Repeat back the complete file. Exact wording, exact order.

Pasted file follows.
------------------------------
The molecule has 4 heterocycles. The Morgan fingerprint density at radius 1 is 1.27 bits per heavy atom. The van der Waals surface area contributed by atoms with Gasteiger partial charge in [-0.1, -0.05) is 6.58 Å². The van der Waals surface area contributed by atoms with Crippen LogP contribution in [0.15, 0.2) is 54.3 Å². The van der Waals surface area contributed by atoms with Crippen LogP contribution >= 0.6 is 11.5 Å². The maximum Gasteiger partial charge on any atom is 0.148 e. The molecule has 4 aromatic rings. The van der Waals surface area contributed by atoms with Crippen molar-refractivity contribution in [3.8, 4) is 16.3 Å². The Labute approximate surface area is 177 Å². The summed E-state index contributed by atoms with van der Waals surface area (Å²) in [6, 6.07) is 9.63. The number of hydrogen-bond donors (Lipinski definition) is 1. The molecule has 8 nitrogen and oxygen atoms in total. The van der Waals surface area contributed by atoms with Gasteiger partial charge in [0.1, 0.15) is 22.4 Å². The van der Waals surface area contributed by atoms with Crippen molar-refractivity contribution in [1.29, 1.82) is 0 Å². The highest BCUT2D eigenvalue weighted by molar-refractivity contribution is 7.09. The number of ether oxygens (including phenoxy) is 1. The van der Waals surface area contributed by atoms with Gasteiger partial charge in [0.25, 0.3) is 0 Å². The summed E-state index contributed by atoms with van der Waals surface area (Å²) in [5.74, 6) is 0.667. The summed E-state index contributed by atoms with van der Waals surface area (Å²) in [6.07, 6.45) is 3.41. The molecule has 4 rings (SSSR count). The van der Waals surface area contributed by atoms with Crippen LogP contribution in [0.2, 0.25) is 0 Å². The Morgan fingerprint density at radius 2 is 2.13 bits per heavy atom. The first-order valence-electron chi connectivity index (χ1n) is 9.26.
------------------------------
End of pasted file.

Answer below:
The molecule has 4 heterocycles. The Morgan fingerprint density at radius 1 is 1.27 bits per heavy atom. The van der Waals surface area contributed by atoms with Gasteiger partial charge in [-0.1, -0.05) is 6.58 Å². The van der Waals surface area contributed by atoms with Crippen LogP contribution in [0.15, 0.2) is 54.3 Å². The van der Waals surface area contributed by atoms with Crippen LogP contribution >= 0.6 is 11.5 Å². The maximum Gasteiger partial charge on any atom is 0.148 e. The molecule has 4 aromatic rings. The van der Waals surface area contributed by atoms with Crippen molar-refractivity contribution in [3.8, 4) is 16.3 Å². The Labute approximate surface area is 177 Å². The summed E-state index contributed by atoms with van der Waals surface area (Å²) in [6, 6.07) is 9.63. The number of hydrogen-bond donors (Lipinski definition) is 1. The molecule has 8 nitrogen and oxygen atoms in total. The van der Waals surface area contributed by atoms with Gasteiger partial charge in [0.1, 0.15) is 22.4 Å². The van der Waals surface area contributed by atoms with Crippen molar-refractivity contribution in [1.29, 1.82) is 0 Å². The highest BCUT2D eigenvalue weighted by molar-refractivity contribution is 7.09. The number of ether oxygens (including phenoxy) is 1. The van der Waals surface area contributed by atoms with Gasteiger partial charge in [0.25, 0.3) is 0 Å². The summed E-state index contributed by atoms with van der Waals surface area (Å²) in [5.74, 6) is 0.667. The summed E-state index contributed by atoms with van der Waals surface area (Å²) in [6.07, 6.45) is 3.41. The molecule has 4 rings (SSSR count). The van der Waals surface area contributed by atoms with Crippen LogP contribution in [0.2, 0.25) is 0 Å². The Morgan fingerprint density at radius 2 is 2.13 bits per heavy atom. The first-order valence-electron chi connectivity index (χ1n) is 9.26.